These days, Hispanic leader Henry Cisneros is trying to act more like a Greek.
Not an ancient Greek or a modern Greek or even Zorba the Greek. He wants to mimic the leaders of the Greek-American community, circa 1987, whose spontaneous outpouring of ethnic pride -- and more important, campaign contributions -- helped make a small-state governor, Michael Dukakis, the Democratic nominee for president.
This time, Cisneros, a secretary of housing and urban development during the Clinton administration, hopes to rally Hispanic Americans behind New Mexico Gov. Bill Richardson, the only candidate for president with a Mexican mother. "The model we use is the Greek community that supported Dukakis," Cisneros explained last week. "There is a real sense of pride in the fact that a Hispanic candidate is running for the president of the United States."
In recent months, Cisneros has joined other Hispanic leaders to collect campaign checks for one of their own. In February, Mickey Ibarra, a former Clinton official turned lobbyist, organized a "Latino Leader" fundraising breakfast for Richardson in Washington. Ed Romero, an Albuquerque businessman who served as ambassador to Spain, has been making calls from New Mexico that helped Richardson score $2 million at a recent fundraiser there. In Atlanta, former Georgia state Sen. Sam Zamarripa hosted an event for Richardson. And this Sunday, former Dallas city councilman Domingo Garcia and trial lawyers Marcos Ronquillo and Adelfa Callejo will host a $50,000 Dallas fundraiser for Richardson as he begins a two-day swing through Texas.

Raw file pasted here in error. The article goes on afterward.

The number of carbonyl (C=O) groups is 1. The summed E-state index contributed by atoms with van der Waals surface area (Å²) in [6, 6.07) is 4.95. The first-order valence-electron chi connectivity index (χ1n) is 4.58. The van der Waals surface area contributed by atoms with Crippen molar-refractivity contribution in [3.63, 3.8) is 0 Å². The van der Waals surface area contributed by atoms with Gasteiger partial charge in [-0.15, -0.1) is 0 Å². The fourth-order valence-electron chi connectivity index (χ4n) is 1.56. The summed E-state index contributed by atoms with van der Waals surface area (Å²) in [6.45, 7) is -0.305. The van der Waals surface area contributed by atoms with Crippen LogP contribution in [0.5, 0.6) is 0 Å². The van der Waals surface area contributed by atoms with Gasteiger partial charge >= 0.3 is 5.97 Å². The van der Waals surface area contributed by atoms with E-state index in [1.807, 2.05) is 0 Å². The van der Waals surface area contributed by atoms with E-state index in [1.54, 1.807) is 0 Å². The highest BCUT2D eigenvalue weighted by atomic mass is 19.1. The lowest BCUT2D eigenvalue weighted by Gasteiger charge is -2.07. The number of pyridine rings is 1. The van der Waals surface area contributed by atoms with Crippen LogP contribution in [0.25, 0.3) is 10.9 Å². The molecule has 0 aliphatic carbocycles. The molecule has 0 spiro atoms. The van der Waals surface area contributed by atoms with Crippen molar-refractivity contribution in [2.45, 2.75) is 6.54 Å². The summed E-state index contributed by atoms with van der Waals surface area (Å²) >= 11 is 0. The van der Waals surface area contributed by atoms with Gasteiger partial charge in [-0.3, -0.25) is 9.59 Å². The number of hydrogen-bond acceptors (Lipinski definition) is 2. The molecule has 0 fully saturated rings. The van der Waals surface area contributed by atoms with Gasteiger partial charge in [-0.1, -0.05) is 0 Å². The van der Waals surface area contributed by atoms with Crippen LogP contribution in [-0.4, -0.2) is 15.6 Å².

Top campaign officials expect this support among Hispanic leaders to allow Richardson, a second-tier candidate, to look competitive next month when all of the campaigns release their first-quarter fundraising numbers. "I think Richardson is going to surprise people with his ability to raise money," Cisneros said. Nonetheless, expectations are relatively low for Richardson. While Democratic front-runners Hillary Clinton and Barack Obama could bring in more than $20 million each in the first quarter, Richardson will at best raise roughly half as much, making the money he receives from Hispanic fundraisers that much more important.
This was, in many ways, the situation that greeted Dukakis in 1987, when he began his race for the Democratic nomination far behind the Democratic front-runner, Colorado Sen. Gary Hart. "Like the Latino community, Greeks are very proud of their own," Dukakis said in a phone call Tuesday from the University of California at Los Angeles, where he is teaching. "Particularly in the early stages, to have a community like that, who had done well and was extremely supportive, was very helpful." In the first months of the primary season, the Dukakis campaign pulled in millions of dollars by tapping networks through the Greek Orthodox Church and Greek-American fraternal organizations. "It wasn't just the lawyers and the power brokers," remembers Nick Mitropoulos, who worked as a special assistant to Dukakis in 1988. "We were getting $100 and $50 from every pizza parlor guy in America basically." Dukakis won the nomination fight, but badly lost the general election to George H.W. Bush.